Francis went on to describe the range of engines currently produced and supported by R-R in all fields. For combat aircraft out-of-production engines are the Pegasus in the Harrier with support to at least 2018, the RB199 in the Tornado and the Viper in the MB339 in large scale service in many countries. In production are the EJ200 for the Typhoon, the Adour for the Hawk, and the lift system (remote fan and articulated nozzle) for the JSF F-35B Lightning II.
    In development jointly with General Electric (low pressure section by R-R, high pressure section by GE) under US Department of Defense funding is the F136, as an alternative engine for the JSF.
    Engines are also provided for tactical aircraft, importantly the C-130 Hercules, and helicopters, and of course for large numbers of airliners by Boeing, Airbus etc.
    There are more than 20,000 R-R military engines installed worldwide. R-R sales are No.2 in the world and No.1 in Europe. Of all the world’s installed engines 23% are R-R vs. 33% to GE, the leader.
    Next we went to the R-RHT Museum in the Sir Roy Fedden Centre where Jock Heron, Patrick Hassell, the Trust Deputy Chairman, and Peter Pavey, the R-RHT Branch Secretary, showed us round in groups. There are far too many engines to list because the collection covers everything from Bristol’s earliest piston engines to modern jets via early Whittle/Power Jets, Halford /de Havilland and R-R turbojets.
    Some highlights were a Power Jets W.2/700 and a DH Goblin representing early Whittle and Halford centrifugal compressor engines, double sided and single sided respectively. A cut-away Centaurus was hugely impressive as was its gear train displayed separately in a glass case like a beautiful work of art, which it is.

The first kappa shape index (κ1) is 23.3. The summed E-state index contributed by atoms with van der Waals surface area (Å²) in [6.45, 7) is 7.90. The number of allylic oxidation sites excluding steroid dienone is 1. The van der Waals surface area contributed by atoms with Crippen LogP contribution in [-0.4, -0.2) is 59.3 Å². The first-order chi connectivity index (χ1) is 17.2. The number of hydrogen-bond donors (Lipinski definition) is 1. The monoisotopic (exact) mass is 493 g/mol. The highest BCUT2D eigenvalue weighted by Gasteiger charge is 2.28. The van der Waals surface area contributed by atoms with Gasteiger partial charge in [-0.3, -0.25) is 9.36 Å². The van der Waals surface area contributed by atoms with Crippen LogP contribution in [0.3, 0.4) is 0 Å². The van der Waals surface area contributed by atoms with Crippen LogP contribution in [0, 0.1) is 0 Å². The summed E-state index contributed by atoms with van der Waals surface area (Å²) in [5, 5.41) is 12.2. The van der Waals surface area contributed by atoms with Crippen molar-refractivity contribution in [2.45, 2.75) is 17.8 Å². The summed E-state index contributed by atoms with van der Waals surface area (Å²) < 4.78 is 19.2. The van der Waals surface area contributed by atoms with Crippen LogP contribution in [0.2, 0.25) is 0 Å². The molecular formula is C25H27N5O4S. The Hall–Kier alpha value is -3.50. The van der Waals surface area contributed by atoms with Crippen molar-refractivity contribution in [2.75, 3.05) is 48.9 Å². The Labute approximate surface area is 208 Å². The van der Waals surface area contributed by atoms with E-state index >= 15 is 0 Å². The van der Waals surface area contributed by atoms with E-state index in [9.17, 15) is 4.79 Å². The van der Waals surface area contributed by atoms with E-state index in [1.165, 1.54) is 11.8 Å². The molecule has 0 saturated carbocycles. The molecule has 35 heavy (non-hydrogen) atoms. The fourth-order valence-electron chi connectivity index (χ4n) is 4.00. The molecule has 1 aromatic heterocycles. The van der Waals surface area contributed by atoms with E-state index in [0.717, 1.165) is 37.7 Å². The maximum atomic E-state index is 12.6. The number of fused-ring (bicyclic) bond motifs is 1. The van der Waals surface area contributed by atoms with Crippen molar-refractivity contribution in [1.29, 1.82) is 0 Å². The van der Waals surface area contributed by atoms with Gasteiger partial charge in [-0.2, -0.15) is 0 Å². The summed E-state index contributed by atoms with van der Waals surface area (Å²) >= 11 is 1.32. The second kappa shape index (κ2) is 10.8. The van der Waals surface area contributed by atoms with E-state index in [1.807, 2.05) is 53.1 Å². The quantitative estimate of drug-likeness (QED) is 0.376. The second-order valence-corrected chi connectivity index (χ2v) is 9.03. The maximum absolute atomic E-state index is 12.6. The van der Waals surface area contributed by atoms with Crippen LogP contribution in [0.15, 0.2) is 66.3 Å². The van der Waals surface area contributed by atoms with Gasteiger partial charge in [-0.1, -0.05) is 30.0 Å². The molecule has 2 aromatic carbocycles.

Another work of art was a Pegasus prototype plenum chamber burning combustion unit, a very complex piece fabricated from hand formed and welded sheet metal, which would not look out of place in the Tate Modern sculpture gallery. A rare type on display was a DH Gyron as flown on the Short Sperrin and intended for the prototype P.1121.
    R-R Bristol carries out gas turbine manufacture, assembly and test and after lunch in the very nice R-R restaurant we were taken by Mike Chaplin and Jerry Fussel, Process Supporters for Adour/Pegasus and EJ200, to visit the factory. At first sight this looked more like a huge, lofty, quiet, open plan office than an engine factory but as we were shown round some signs of engine build became apparent amongst the computer work stations, component storage racks and benches. However, it must be said that the place was not a hive of activity.
    The whole building, spotless in every respect, was divided into colour coded areas, a different colour for each engine, all components arriving in containers of the relevant colour so that a wrong item would be immediately apparent. As well as complete EJ200 and Adour engines, which are assembled in the vertical position, the F-35B lift system is also built here. This was altogether a very impressive facility as befits a world-class engine supplier.
    Back at the Whittle Centre we said goodbye to our most attentive hosts and thanked them for what had been a fascinating visit from both historical and contemporary technological viewpoints.